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Since we were living right across the street, we spent a lot of time here.  There are two things obvious about St. Peter's Square and the Papal Basilica there.  The first is that they can be used to define the word "large."  The basilica is so large that you could throw a half dozen other basilicas inside it and still have room.  The second is that if you enjoy taking photographs, you will feel like you've already died and gone to heaven.  A person could spend years just exploring and photographing and never feel finished.


The picture above and the one below were made from the roof of Maria Bambina.  Each picture was made by taking a correct exposure photo and two others, one 2 f-stops over and the other 2 f-stops under.  The 3 shots were then digitally aligned in the computer and a tone mapping program composed the final picture.  This is commonly referred to as HDR (high dynamic range) imaging.  Above is the basilica and the square (which is really a trapezoid joined to an ellipse).



This is the adjacent picture showing the Vatican Palace complex.  The rectangle to the left of the center obelisk is one of perhaps a dozen very large screen TVs set up in the square.  While I was making the pictures, Pope Benedict's Mass in London was being live-streamed to the screens.  The colonnade forming the ellipse of the piazza is composed of 284 columns in rows of 4 and 88 pillars.  The marble columns are 66 feet high and 5 feet in diameter.



The ancient Egyptian obelisk was brought to Rome by Augustus and made the centerpiece of the Circus of Nero.  It was thus a witness to the crucifixion of St. Peter.  Counting it's base, the obelisk is 135 feet tall. On either side are fountains at the focal points of the large ellipse forming the "square."  The long axis of the ellipse is about 250 meters.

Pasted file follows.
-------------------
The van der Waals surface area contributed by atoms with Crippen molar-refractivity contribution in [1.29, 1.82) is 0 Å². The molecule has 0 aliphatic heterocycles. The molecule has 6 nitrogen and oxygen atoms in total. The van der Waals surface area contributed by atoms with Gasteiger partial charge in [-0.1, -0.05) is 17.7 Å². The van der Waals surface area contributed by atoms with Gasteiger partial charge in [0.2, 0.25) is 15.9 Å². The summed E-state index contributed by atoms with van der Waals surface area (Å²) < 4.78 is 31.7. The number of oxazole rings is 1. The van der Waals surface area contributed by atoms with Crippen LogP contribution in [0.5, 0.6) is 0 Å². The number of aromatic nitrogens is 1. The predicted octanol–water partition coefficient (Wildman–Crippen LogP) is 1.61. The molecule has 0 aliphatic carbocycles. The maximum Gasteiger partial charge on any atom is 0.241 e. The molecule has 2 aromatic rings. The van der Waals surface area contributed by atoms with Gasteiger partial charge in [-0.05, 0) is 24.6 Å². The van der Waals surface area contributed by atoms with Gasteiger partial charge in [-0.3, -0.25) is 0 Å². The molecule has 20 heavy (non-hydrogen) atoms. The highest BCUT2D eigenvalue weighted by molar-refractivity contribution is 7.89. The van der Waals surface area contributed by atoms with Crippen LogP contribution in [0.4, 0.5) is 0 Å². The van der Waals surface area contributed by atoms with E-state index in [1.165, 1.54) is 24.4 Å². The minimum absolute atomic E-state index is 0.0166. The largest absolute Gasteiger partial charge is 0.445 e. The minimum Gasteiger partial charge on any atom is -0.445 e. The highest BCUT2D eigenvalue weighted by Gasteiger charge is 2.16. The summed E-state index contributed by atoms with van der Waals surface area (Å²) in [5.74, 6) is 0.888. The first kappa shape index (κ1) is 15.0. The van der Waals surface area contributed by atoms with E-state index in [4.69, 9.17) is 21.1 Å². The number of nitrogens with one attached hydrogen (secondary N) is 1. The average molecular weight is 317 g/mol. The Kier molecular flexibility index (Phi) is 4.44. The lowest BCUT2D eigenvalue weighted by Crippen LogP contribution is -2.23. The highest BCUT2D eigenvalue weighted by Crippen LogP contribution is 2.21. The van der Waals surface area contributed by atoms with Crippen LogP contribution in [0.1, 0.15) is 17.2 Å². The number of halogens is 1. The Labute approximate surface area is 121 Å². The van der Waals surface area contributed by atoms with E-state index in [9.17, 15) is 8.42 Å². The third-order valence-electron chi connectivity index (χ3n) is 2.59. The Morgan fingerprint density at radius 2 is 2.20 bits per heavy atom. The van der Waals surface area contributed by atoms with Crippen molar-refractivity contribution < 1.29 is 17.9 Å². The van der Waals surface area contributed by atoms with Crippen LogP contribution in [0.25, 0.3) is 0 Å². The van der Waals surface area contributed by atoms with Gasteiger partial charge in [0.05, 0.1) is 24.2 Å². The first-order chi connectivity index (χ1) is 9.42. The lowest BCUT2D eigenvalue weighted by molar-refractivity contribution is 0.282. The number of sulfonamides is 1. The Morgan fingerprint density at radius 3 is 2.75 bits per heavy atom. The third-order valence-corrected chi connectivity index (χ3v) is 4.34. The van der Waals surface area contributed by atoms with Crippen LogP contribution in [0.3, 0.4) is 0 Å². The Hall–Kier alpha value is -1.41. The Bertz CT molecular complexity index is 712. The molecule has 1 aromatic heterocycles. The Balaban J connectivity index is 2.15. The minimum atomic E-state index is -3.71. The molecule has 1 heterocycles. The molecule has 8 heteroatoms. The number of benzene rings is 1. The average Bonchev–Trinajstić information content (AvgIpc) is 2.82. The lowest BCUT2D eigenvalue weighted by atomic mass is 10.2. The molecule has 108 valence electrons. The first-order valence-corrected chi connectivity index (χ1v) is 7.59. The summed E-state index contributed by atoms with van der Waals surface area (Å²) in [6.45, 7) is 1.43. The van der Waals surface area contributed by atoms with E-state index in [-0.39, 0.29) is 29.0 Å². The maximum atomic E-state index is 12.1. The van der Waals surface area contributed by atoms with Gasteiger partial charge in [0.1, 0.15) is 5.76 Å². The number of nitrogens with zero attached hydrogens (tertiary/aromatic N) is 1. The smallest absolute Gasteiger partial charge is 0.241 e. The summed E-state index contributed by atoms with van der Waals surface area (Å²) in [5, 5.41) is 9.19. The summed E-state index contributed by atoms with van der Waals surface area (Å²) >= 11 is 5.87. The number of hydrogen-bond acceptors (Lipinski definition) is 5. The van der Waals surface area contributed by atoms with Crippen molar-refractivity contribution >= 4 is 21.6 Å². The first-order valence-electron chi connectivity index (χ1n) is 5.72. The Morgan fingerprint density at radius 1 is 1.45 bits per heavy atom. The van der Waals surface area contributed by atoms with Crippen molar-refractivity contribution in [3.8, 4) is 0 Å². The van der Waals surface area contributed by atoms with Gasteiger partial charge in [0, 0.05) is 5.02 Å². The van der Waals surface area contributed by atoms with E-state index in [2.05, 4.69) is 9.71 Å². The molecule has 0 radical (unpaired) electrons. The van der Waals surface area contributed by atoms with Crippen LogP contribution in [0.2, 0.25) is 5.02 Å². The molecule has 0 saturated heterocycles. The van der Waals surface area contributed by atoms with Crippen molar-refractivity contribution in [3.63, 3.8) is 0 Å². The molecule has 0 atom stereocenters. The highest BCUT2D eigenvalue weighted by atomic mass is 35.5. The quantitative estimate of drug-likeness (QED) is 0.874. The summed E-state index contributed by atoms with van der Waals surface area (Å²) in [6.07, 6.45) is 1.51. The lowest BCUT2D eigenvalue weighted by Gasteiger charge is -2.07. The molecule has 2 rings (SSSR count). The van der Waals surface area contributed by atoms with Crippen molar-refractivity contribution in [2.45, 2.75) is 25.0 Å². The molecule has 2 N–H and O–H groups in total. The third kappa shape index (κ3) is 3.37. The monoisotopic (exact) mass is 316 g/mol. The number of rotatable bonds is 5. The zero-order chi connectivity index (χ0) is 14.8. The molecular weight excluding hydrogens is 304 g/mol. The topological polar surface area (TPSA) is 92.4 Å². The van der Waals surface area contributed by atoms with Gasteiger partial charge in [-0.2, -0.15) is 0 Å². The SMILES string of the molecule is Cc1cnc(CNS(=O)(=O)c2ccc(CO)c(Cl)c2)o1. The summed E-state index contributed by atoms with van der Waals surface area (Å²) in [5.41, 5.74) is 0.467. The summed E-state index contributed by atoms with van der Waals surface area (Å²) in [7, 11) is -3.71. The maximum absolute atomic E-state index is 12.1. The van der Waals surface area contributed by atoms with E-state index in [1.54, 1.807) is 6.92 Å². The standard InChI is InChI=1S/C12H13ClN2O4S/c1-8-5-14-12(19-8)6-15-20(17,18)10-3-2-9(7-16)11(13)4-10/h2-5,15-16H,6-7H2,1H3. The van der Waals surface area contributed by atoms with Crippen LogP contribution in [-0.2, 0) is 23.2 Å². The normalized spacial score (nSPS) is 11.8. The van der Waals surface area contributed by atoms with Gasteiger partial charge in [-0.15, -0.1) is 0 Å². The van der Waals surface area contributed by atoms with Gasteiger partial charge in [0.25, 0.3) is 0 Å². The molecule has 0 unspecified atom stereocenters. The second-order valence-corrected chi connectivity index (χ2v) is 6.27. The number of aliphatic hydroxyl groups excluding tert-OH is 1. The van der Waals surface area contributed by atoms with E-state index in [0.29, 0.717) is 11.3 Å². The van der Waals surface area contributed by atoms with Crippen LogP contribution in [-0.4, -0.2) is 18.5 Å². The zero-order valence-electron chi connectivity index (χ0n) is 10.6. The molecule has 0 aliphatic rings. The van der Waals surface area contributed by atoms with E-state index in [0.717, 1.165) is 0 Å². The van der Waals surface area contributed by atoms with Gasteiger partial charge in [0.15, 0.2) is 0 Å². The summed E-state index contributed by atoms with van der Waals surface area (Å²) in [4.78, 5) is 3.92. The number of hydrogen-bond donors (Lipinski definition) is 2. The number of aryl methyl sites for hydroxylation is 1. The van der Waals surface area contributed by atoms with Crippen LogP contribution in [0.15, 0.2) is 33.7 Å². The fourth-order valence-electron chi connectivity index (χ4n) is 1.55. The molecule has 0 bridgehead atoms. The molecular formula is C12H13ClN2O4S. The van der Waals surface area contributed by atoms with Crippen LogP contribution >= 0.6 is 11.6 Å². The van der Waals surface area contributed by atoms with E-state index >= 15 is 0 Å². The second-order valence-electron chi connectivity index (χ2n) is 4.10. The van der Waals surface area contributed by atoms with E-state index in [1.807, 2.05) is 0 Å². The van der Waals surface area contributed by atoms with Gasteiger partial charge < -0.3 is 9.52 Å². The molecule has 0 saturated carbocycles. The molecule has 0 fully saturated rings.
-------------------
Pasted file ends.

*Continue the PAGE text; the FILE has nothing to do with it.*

The ellipse is connected to the basilica by a trapezoidal section.  Note the radiating lines of travertine stone emanating from the obelisk.  These were put in to break up the boredom of plain cobblestones.


The Vatican's Swiss Guards.  There is also a uniformed security service and a plain-clothes security force maintained.



One of the two fountains with the obelisk and north colonnade in the background.



Atop the colonnade are 140 statues of saints looking down into the piazza.  The statues are a few inches short of 20 feet tall.



The coat of arms of Pope Alexander VII who commissioned the construction of the colonnade.



Both front corners of the basilica have a clock integrated into the bell system.  St. Peter's has 6 bells ranging in weight from 572 lb to 10 tons. They ring the quarter hour and for special events.  To hear them, try here.  You'll have to use your back button to return here.  From our room, we obviously heard them quite well.  I found their sound very pleasing, especially at night.



A close-up of the statuary surrounding one of the clocks.



Across the top of the basilica are 13 statues.  Twelve are of apostles and saints.  The center one (in the picture to the left) is of Christ the Redeemer.



Probably the most familiar doorway on the basilica.  This is the balcony where the Pope stands to address the crowds in St. Peter's Square.



The main doorway to the basilica.  The line for admission to view the interior was about a kilometer long every day that we were there.  When the visitor reaches the first portico, he is required to go through a security checkpoint similar to entering an airliner.  We always waited until about 4 pm when the line was shorter.  With the temperature in the 90s, the line got a bit shorter that time of day.



The relief above the main doorway depicting Christ giving the keys to the Kingdom of Heaven to St. Peter.





The most enjoyable moment of every day for me came around 7:30 pm.  I'd take a cappuccino up to the roof garden and watch as the light systems in the piazza and basilica came on one at a time.  The last lights would usually come on just as the bells of St. Peter's started ringing the quarter-hour.